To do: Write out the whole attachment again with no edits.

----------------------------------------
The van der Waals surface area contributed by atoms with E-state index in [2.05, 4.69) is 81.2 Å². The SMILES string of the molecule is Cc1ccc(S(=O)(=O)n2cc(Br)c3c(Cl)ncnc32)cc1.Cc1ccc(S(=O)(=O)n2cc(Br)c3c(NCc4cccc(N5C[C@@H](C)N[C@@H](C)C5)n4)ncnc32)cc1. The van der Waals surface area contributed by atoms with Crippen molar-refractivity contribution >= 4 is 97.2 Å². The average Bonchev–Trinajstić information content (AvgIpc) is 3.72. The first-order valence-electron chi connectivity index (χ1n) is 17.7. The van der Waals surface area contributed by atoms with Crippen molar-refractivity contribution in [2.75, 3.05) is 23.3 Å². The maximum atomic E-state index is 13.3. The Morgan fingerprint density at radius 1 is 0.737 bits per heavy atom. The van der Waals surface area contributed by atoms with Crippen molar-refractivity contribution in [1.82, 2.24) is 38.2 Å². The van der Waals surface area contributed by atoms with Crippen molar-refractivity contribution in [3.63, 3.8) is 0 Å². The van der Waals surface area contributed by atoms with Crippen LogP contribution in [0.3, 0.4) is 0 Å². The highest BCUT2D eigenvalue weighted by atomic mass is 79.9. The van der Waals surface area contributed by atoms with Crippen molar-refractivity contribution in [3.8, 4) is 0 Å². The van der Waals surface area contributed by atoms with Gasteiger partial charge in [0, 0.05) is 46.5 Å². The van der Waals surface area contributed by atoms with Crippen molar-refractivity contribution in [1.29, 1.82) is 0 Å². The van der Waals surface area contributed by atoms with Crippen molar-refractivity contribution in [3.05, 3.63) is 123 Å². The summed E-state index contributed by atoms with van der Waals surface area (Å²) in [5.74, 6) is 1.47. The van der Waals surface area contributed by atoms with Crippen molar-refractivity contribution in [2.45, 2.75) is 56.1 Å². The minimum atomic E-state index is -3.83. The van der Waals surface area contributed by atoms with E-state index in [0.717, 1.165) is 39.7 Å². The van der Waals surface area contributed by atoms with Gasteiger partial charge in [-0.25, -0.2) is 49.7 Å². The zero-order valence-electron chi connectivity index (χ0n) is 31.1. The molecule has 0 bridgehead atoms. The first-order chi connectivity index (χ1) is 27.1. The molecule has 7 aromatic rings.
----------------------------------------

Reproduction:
The van der Waals surface area contributed by atoms with E-state index in [2.05, 4.69) is 81.2 Å². The SMILES string of the molecule is Cc1ccc(S(=O)(=O)n2cc(Br)c3c(Cl)ncnc32)cc1.Cc1ccc(S(=O)(=O)n2cc(Br)c3c(NCc4cccc(N5C[C@@H](C)N[C@@H](C)C5)n4)ncnc32)cc1. The van der Waals surface area contributed by atoms with Crippen molar-refractivity contribution >= 4 is 97.2 Å². The average Bonchev–Trinajstić information content (AvgIpc) is 3.72. The first-order valence-electron chi connectivity index (χ1n) is 17.7. The van der Waals surface area contributed by atoms with Crippen molar-refractivity contribution in [2.75, 3.05) is 23.3 Å². The maximum atomic E-state index is 13.3. The Morgan fingerprint density at radius 1 is 0.737 bits per heavy atom. The van der Waals surface area contributed by atoms with Crippen molar-refractivity contribution in [1.82, 2.24) is 38.2 Å². The van der Waals surface area contributed by atoms with Crippen molar-refractivity contribution in [3.63, 3.8) is 0 Å². The van der Waals surface area contributed by atoms with Crippen LogP contribution in [0.3, 0.4) is 0 Å². The highest BCUT2D eigenvalue weighted by atomic mass is 79.9. The van der Waals surface area contributed by atoms with Crippen molar-refractivity contribution in [3.8, 4) is 0 Å². The van der Waals surface area contributed by atoms with Gasteiger partial charge in [0, 0.05) is 46.5 Å². The van der Waals surface area contributed by atoms with Crippen molar-refractivity contribution in [1.29, 1.82) is 0 Å². The van der Waals surface area contributed by atoms with Crippen molar-refractivity contribution in [3.05, 3.63) is 123 Å². The summed E-state index contributed by atoms with van der Waals surface area (Å²) in [5.74, 6) is 1.47. The van der Waals surface area contributed by atoms with Crippen molar-refractivity contribution in [2.45, 2.75) is 56.1 Å². The minimum atomic E-state index is -3.83. The van der Waals surface area contributed by atoms with E-state index in [0.717, 1.165) is 39.7 Å². The van der Waals surface area contributed by atoms with Gasteiger partial charge in [-0.25, -0.2) is 49.7 Å². The zero-order valence-electron chi connectivity index (χ0n) is 31.1. The molecule has 0 bridgehead atoms. The first-order chi connectivity index (χ1) is 27.1. The molecule has 7 aromatic rings.